Morality: Restoring the Common Good
in Divided Times
Jonathan Sacks (Basic Books, $38, 366 pages)
Rabbi Jonathan Sacks died last November, and his latest and presumably last book, Morality, was published shortly beforehand. It is message to all, Jew and gentile alike. He opens arguing that: “Societal freedom cannot be sustained by market economics and liberal politics alone. It needs a third element: morality, a concern for the welfare of others, an active commitment to justice and compassion, a willingness to ask not just what is good for me but what is good for ‘all of us together’.” This is obviously true, but it needs to be said at a time when the political Right seems obsessed with the freedom in economic sphere and the libertarian Left and libertarian Right is obsessed with various personal freedoms. He warns, “lose morality and eventually you lose liberty.” Rabbi Sacks says that “we are undergoing the cultural equivalent of climate change” and the damage being done to the social order could reach a tipping point from which we cannot be rescued.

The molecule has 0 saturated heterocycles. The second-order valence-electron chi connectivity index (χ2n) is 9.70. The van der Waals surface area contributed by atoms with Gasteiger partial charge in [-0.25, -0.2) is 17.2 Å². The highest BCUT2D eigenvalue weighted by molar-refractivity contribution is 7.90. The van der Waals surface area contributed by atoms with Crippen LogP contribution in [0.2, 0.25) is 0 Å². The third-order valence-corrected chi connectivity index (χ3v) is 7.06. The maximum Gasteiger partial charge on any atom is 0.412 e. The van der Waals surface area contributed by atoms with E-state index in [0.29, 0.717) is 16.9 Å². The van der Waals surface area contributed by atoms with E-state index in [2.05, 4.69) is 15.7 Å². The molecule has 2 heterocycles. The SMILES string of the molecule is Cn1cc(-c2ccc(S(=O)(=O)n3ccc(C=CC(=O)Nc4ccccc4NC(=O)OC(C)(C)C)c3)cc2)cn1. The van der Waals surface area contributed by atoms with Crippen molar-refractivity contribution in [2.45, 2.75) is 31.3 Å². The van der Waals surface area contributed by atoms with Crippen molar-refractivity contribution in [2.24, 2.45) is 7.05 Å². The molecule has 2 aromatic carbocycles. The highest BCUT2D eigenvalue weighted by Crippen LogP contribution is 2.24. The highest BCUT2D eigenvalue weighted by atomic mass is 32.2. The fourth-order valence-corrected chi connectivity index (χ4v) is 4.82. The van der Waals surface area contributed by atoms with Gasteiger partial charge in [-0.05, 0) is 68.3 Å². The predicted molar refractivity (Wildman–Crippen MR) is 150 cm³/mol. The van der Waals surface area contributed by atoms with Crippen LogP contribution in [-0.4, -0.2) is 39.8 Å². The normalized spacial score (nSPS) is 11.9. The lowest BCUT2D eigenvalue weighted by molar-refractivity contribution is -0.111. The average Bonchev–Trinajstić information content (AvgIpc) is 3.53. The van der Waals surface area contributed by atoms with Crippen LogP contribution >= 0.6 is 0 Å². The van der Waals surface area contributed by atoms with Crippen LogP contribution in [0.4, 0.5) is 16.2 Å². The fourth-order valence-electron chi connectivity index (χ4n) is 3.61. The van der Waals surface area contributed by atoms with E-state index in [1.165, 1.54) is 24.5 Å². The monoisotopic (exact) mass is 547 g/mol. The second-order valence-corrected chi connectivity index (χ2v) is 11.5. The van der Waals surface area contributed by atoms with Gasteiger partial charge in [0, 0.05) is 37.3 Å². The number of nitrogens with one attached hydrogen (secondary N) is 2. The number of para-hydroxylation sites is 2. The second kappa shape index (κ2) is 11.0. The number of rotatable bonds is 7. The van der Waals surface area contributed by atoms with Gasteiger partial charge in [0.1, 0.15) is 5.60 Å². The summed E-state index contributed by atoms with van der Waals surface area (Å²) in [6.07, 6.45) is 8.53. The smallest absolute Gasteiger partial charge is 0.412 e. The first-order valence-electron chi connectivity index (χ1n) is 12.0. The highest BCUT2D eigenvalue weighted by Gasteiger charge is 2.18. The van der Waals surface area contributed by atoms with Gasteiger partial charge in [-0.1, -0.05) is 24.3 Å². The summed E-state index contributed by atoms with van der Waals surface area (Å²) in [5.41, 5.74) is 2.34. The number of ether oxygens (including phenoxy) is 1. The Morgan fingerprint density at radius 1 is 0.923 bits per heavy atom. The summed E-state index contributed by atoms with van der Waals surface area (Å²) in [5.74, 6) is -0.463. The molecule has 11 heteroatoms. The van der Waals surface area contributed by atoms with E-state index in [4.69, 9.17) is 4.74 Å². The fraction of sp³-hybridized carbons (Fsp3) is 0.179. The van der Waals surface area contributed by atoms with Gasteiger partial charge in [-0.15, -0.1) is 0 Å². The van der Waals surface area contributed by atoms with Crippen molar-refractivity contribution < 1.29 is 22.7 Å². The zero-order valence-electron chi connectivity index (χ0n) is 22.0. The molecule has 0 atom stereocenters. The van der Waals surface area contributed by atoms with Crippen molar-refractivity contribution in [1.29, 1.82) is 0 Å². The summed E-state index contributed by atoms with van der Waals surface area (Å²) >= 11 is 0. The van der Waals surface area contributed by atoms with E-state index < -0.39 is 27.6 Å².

Morality is sweeping in its scope. The scholar delves into a wide range of theologians, philosophers, and sociologists, and the preacher distills them into readable morsels. He talks about the movement away traditional wisdom based on concrete goods (loyalty, reverence, respect) toward the “relatively abstract ideas” of the Reformation, Enlightenment, and 19th century radicalism. Rabbi Sacks acknowledges the contributions to moral and ethical thinking from various faith traditions and philosophies, but he clearly and correctly understands that the moral code necessary for the West to succeed is the Biblical morality of love: love of God, love of neighbour, and love of stranger. “To begin to make a difference, all we need to do is to change ourselves,” he writes. “To act morally. To be concerned with the welfare of others. To be someone people trust. To give. To volunteer. To listen. To smile. To be sensitive, generous, caring.” Rabbi Sacks is clear that this common decency is necessary not merely because it is nice, but what is commanded of us as children of God.